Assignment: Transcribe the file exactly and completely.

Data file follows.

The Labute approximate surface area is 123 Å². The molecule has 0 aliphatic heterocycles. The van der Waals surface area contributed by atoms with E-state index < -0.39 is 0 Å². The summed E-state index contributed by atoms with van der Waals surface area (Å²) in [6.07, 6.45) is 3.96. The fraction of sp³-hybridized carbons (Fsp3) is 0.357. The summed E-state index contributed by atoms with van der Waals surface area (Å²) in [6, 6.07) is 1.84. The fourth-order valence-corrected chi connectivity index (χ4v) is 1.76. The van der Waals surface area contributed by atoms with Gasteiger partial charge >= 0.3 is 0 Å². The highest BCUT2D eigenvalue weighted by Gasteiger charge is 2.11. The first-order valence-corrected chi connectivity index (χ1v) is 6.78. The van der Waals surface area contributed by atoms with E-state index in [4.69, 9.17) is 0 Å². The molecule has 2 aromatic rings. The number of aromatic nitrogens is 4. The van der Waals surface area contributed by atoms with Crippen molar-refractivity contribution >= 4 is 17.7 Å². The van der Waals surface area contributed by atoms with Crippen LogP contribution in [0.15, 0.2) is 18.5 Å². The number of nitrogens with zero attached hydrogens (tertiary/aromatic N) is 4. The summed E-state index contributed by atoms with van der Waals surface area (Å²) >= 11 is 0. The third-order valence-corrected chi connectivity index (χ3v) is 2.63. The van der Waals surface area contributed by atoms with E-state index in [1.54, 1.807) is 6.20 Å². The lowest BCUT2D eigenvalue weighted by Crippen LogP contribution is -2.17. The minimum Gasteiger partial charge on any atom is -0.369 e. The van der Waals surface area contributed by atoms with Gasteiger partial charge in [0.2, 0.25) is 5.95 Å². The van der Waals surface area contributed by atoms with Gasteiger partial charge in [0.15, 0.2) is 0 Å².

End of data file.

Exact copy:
The Labute approximate surface area is 123 Å². The molecule has 0 aliphatic heterocycles. The van der Waals surface area contributed by atoms with E-state index < -0.39 is 0 Å². The summed E-state index contributed by atoms with van der Waals surface area (Å²) in [6.07, 6.45) is 3.96. The fraction of sp³-hybridized carbons (Fsp3) is 0.357. The summed E-state index contributed by atoms with van der Waals surface area (Å²) in [6, 6.07) is 1.84. The fourth-order valence-corrected chi connectivity index (χ4v) is 1.76. The van der Waals surface area contributed by atoms with Gasteiger partial charge >= 0.3 is 0 Å². The highest BCUT2D eigenvalue weighted by Gasteiger charge is 2.11. The first-order valence-corrected chi connectivity index (χ1v) is 6.78. The van der Waals surface area contributed by atoms with E-state index in [4.69, 9.17) is 0 Å². The molecule has 2 aromatic rings. The number of aromatic nitrogens is 4. The van der Waals surface area contributed by atoms with Crippen molar-refractivity contribution >= 4 is 17.7 Å². The van der Waals surface area contributed by atoms with Crippen LogP contribution in [0.15, 0.2) is 18.5 Å². The number of nitrogens with zero attached hydrogens (tertiary/aromatic N) is 4. The summed E-state index contributed by atoms with van der Waals surface area (Å²) >= 11 is 0. The third-order valence-corrected chi connectivity index (χ3v) is 2.63. The van der Waals surface area contributed by atoms with E-state index in [1.54, 1.807) is 6.20 Å². The lowest BCUT2D eigenvalue weighted by Crippen LogP contribution is -2.17. The minimum Gasteiger partial charge on any atom is -0.369 e. The van der Waals surface area contributed by atoms with Gasteiger partial charge in [0.2, 0.25) is 5.95 Å². The van der Waals surface area contributed by atoms with Gasteiger partial charge in [0.15, 0.2) is 0 Å².